## Introduction

Sorting is ordering a list of objects. We can distinguish two types of sorting. If the number of objects is small enough to fits into the main memory, sorting is called *internal sorting*. If the number of objects is so large that some of them reside on external storage during the sort, it is called *external sorting*. In this chapter we consider the following internal sorting algorithms

- Bucket sort
- Bubble sort
- Insertion sort
- Selection sort
- Heapsort
- Mergesort

## O(n) algorithms

### Bucket Sort

Suppose we need to sort an array of positive integers {3,11,2,9,1,5}. A bucket sort works as follows: create an array of size 11. Then, go through the input array and place integer 3 into a second array at index 3, integer 11 at index 11 and so on. We will end up with a sorted list in the second array.

Suppose we are sorting a large number of local phone numbers, for example, all residential phone numbers in the 412 area code region (about 1 million) We sort the numbers without use of comparisons in the following way. Create an a bit array of size 10^{7}. It takes about 1Mb. Set all bits to 0. For each phone number turn-on the bit indexed by that phone number. Finally, walk through the array and for each bit 1 record its index, which is a phone number.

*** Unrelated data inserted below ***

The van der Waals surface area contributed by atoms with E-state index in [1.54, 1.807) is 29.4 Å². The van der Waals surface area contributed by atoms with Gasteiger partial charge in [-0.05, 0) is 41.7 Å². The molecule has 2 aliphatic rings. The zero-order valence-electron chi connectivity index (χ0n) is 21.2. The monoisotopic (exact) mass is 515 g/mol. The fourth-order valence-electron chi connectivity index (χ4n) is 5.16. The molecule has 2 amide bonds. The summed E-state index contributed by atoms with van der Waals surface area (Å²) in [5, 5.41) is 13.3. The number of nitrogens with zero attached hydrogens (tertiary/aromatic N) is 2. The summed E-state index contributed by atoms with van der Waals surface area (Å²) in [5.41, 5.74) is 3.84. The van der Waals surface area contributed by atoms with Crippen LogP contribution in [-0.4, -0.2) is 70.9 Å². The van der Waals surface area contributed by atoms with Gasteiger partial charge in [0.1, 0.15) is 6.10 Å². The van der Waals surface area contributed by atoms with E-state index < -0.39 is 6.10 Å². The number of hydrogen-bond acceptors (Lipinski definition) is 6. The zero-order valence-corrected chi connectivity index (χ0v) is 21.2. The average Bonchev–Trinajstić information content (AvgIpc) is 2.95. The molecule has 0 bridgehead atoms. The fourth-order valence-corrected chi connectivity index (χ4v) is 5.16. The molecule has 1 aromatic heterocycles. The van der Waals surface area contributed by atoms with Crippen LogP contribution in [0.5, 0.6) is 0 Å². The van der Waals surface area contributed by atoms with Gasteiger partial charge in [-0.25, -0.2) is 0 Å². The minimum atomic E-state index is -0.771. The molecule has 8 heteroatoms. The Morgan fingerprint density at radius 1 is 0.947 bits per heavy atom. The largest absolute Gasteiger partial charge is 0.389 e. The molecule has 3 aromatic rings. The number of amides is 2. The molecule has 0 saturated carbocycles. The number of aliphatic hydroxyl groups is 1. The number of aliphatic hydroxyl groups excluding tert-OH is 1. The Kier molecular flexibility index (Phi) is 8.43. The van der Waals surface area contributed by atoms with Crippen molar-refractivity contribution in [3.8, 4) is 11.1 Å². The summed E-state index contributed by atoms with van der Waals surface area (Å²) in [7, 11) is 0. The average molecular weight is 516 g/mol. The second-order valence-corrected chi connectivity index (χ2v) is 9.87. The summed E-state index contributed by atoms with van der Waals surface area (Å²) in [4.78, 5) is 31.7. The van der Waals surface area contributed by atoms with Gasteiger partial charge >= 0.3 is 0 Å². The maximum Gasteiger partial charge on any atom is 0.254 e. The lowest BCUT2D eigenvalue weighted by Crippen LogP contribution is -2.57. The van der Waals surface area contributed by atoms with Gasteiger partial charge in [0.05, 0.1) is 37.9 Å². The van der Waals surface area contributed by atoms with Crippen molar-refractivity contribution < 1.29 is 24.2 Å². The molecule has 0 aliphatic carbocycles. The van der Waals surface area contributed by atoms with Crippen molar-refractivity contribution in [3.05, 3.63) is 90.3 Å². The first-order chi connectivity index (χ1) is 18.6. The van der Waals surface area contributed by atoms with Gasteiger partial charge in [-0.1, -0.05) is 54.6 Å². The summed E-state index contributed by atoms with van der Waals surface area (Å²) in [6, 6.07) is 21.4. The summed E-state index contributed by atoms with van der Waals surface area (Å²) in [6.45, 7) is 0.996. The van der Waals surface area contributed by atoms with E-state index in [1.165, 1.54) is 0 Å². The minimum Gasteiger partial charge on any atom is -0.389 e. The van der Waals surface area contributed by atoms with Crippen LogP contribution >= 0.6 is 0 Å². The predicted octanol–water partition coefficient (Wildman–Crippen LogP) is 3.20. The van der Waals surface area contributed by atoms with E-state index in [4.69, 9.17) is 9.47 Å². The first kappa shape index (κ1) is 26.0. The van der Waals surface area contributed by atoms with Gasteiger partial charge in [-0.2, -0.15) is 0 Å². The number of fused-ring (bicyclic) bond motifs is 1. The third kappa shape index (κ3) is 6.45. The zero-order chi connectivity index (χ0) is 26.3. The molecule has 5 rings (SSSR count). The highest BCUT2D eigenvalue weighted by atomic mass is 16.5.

We immediately see two drawbacks to this sorting algorithm. Firstly, we must know how to handle duplicates. Secondly, we must know the maximum value in the unsorted array.. Thirdly, we must have enough memory – it may be impossible to declare an array large enough on some systems.

The first problem is solved by using linked lists, attached to each array index. All duplicates for that bucket will be stored in the list. Another possible solution is to have a counter. As an example let us sort `3, 2, 4, 2, 3, 5`

. We start with an array of 5 counters set to zero.

0 | 1 | 2 | 3 | 4 | 5 |

0 | 0 | 0 | 0 | 0 | 0 |

Moving through the array we increment counters:

0 | 1 | 2 | 3 | 4 | 5 |

0 | 0 | 2 | 2 | 1 | 1 |

Next,we simply read off the number of each occurrence: `2 2 3 3 4 5`

.

## O(n^{2}) algorithms

### Bubble Sort

The algorithm works by comparing each item in the list with the item next to it, and swapping them if required. In other words, the largest element has bubbled to the top of the array. The algorithm repeats this process until it makes a pass all the way through the list without swapping any items.

void bubbleSort(int ar[]) { for (int i = (ar.length - 1); i >= 0; i--) { for (int j = 1; j ≤ i; j++) { if (ar[j-1] > ar[j]) { int temp = ar[j-1]; ar[j-1] = ar[j]; ar[j] = temp; } } } }

**Example.** Here is one step of the algorithm. The largest element – 7 – is bubbled to the top:

7, 5, 2, 4, 3, 9

5,7, 2, 4, 3, 9

5, 2,7, 4, 3, 9

5, 2, 4,7, 3, 9

5, 2, 4, 3,7, 9

5, 2, 4, 3, 7, 9

The worst-case runtime complexity is O(n^{2}). See explanation below

### Selection Sort

The algorithm works by selecting the smallest unsorted item and then swapping it with the item in the next position to be filled.The selection sort works as follows: you look through the entire array for the smallest element, once you find it you swap it (the smallest element) with the first element of the array. Then you look for the smallest element in the remaining array (an array without the first element) and swap it with the second element. Then you look for the smallest element in the remaining array (an array without first and second elements) and swap it with the third element, and so on. Here is an example,